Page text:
Supraorbital Neuralgia

Supraorbital Neuralgia

The pain of supraorbital neuralgia is characterized as persistent pain in the supraorbital region and forehead with occasional sudden, shock-like paresthesias in the distribution of the supraorbital nerves.

Sinus headache involving the frontal sinuses, which is much more common than supraorbital neuralgia, can mimic the pain of supraorbital neuralgia.

Supraorbital neuralgia is the result of compression or trauma of the supraorbital nerves as the nerves exit the supraorbital foramen.

Such trauma can be in the form of blunt trauma directly to the nerve, such as when the forehead hits the steering wheel during a motor vehicle accident, or repetitive microtrauma resulting from wearing welding or swim goggles that are too tight. This clinical syndrome also is known as swimmer’s headache.

What are the Symptoms of Supraorbital Neuralgia

The supraorbital nerve arises from fibers of the frontal nerve, which is the largest branch of the ophthalmic nerve. The frontal nerve enters the orbit via the superior orbital fissure and passes anteriorly beneath the periosteum of the roof of the orbit.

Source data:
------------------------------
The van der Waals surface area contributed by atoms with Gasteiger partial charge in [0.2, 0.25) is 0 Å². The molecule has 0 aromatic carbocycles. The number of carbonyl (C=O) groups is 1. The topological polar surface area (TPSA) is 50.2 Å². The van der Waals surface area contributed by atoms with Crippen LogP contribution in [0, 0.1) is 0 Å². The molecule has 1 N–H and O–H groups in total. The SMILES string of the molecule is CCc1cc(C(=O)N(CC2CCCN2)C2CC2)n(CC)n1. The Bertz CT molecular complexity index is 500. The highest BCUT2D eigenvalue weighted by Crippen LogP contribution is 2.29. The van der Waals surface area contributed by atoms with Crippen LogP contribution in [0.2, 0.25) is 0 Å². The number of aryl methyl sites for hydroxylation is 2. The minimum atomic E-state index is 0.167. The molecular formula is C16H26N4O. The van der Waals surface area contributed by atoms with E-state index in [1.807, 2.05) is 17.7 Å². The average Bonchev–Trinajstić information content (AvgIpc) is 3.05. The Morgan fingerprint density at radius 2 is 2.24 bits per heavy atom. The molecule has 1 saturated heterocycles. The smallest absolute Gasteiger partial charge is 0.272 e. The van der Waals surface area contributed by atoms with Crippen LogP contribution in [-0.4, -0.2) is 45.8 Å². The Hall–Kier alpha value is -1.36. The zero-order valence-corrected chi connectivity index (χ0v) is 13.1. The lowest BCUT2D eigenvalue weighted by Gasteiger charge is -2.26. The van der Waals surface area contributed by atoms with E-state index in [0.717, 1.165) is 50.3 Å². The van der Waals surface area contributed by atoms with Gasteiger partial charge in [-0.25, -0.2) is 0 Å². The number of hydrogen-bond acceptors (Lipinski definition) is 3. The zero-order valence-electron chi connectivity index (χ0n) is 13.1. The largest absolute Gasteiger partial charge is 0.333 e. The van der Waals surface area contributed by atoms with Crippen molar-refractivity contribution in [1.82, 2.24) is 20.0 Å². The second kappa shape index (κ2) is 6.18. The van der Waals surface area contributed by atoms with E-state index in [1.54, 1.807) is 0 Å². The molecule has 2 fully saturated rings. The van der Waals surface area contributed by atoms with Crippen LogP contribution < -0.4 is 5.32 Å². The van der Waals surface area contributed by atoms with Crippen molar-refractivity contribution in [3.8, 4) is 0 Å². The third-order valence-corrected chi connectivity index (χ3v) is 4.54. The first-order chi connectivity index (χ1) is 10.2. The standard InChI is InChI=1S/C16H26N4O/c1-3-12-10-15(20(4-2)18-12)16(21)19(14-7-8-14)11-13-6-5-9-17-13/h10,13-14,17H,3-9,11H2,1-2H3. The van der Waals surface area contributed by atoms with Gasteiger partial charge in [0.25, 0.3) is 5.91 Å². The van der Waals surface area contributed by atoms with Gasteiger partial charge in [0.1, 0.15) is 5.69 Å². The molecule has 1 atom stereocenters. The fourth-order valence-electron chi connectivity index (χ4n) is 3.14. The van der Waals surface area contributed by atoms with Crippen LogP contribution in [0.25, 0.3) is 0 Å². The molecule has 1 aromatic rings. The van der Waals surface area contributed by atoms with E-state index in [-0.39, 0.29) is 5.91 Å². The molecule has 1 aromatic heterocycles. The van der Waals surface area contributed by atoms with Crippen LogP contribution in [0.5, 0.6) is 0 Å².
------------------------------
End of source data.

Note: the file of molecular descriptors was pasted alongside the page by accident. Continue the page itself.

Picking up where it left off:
The frontal nerve gives off a larger lateral branch, the supraorbital nerve, and a smaller medial branch, the supratrochlear nerve. Both exit the orbit anteriorly.

The supraorbital nerve sends fibers all the way to the vertex of the scalp and provides sensory innervation to the forehead, upper eyelid, and anterior scalp.

The pain of supraorbital neuralgia is characterized as persistent pain in the supraorbital region and forehead with occasional sudden, shock-like paresthesias in the distribution of the supraorbital nerves.

Occasionally, a patient suffering from supraorbital neuralgia complains that the hair on the front of the head hurts.

Supraorbital nerve block is useful in the diagnosis and treatment of supraorbital neuralgia.

How is this diagnosed?

Magnetic resonance imaging (MRI) of the brain provides the best information regarding the cranial vault and its contents.

MRI is highly accurate and helps identify abnormalities that may put the patient at risk for neurological disasters secondary to intracranial and brainstem pathological conditions, including tumors and demyelinating disease.

Magnetic resonance angiography (MRA) also may be useful in helping identify aneurysms, which may be responsible for the patient’s neurological findings.

In patients who cannot undergo MRI, such as a patient with a pacemaker, computed tomography (CT) is a reasonable second choice. Radionuclide bone scan, CT, and plain radiography are indicated if sinus disease, fracture, or bony abnormality such as metastatic disease is considered in the differential diagnosis.